Entertaining

Vin Chaud (French Mulled Wine)

January 17, 2020
two glasses of vin chaud with wine bottle and nuts in background

Vin Chaud is one of my favorite winter traditions here in Paris. Starting in November, Christmas markets (Marchés de Noel) pop up all over the city with vendors offering hand-made trinkets, local food specialities, hot chocolate, and of course, vin chaud. You curl your hands around your warm cup, sip, and wander through a wonderland of winter lights and tiny treasures. But lucky for me, the vin chaud offerings do not end with the closing of the Marchés de Noel at the end of December. You can still find vin chaud in bistros and pop-up booths near popular winter activities. Over the weekend, we sipped some in the adorable bubble bar on the first floor of the Eiffel Tower, toasting the new year. 

Back in the States, I frequently made mulled wine as a winter party drink. My go-to recipe, this one from Ina Garten, cuts the alcohol content quite a bit by adding a good amount of apple cider before steeping the wine with winter spices. Traditional French vin chaud recipes, however, do not include cider or any other liquid besides wine, except perhaps a squeeze of lemon or orange juice. Instead, sugar is added to a fruity red wine along with a combination of spices like cinnamon and nutmeg. The mixture is heated, strained, and then served with a twist of orange zest (if you’re fancy). Particularly delicious when sipped while walking the light-filled winter streets of Paris, but lovely in your living room beside a crackling fire as well. 

How do you make Vin Chaud?

Wash 1 orange and 1 lemon, especially if they are not organic. Peel a few strips off the orange, avoiding the white pith, and reserve for serving. Then slice orange into 1/2 inch rounds. Peel the lemon in long strips, avoiding the white pith. Combine orange slices, lemon peel, a bottle of red wine, 1/2 cup brown sugar, 1 cinnamon stick, 1 star anise pod, a 1-inch piece of peeled ginger, and 1/8 teaspoon freshly ground nutmeg in a large saucepan and bring just to a simmer over medium heat. Stir until sugar dissolves.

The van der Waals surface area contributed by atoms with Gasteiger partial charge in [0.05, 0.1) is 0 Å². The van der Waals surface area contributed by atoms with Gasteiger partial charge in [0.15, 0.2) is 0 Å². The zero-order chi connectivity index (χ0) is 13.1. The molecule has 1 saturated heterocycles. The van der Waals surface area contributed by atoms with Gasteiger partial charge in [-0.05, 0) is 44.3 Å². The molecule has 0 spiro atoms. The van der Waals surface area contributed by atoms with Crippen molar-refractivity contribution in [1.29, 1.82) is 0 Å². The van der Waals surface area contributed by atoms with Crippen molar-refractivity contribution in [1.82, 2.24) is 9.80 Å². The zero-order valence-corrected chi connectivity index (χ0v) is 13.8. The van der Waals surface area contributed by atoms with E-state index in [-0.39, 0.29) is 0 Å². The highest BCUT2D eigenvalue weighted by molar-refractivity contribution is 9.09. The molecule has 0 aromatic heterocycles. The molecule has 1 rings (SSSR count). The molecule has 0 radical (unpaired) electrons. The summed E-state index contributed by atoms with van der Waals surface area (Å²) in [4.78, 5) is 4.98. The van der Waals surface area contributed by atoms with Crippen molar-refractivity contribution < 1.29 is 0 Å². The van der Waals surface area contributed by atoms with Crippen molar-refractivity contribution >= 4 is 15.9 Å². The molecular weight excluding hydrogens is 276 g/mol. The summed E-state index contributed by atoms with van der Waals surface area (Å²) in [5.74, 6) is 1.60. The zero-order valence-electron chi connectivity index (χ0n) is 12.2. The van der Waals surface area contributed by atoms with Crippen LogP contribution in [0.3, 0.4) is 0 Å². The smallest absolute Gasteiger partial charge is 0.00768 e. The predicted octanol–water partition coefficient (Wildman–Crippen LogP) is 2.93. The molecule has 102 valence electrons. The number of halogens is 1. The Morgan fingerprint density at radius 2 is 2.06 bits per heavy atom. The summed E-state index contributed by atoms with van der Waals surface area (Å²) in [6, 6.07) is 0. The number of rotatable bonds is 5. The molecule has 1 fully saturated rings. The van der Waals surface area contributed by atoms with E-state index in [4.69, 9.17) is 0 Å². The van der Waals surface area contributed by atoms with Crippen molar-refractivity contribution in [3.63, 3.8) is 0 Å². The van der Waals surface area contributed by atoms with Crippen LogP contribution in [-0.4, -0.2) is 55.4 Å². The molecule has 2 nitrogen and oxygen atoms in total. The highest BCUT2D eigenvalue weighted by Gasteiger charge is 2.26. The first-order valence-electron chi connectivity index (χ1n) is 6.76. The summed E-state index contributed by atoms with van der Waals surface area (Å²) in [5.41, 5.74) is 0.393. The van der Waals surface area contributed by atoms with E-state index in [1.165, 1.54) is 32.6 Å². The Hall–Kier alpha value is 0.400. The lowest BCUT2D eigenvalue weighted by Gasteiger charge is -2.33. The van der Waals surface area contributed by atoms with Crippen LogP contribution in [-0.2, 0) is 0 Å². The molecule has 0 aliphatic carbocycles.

Turn down the heat to low and cook for 20 minutes to let the spices infuse. Make sure the wine does not boil. Boiling will negatively affect the flavor and cause some of the alcohol to evaporate. There should be small bubbles on the surface and some curls of steam rising from the liquid. After 20 minutes, strain wine through a fine-meshed strainer into a clean saucepan or remove the orange slices, star anise, cinnamon, and ginger with a slotted spoon. Keep over a very low heat. Serve warm wine with an orange twist and cinnamon stick in each glass. 

What wine should I use for mulled wine?

The best wine to use for vin chaud or mulled wine is a fruity red wine, such as a Pinot Noir or a Merlot. In France, wines from Bourgogne work well. The tannins in a very dry red wine (like a Cabernet Sauvignon) may become bitter when the wine is simmered. You don’t need to spend a lot of money on this bottle of wine, but you should buy something that you would drink by itself. And of course, tell your neighborhood wine vendor what you are looking for—mine pointed me to a very reasonably-priced Merlot I never would have seen had I not asked for a recommendation.

What spices and fruits should I use to make Vin Chaud?

Different recipes call for different types of citrus—both lemon and orange are popular, though not lime.  Typically I wouldn’t worry about choosing organic with a fruit that you will peel before eating, but since you will use the zest of your citrus, choosing organic to avoid pesticides is a good idea. At the very least, wash your citrus well before peeling or slicing.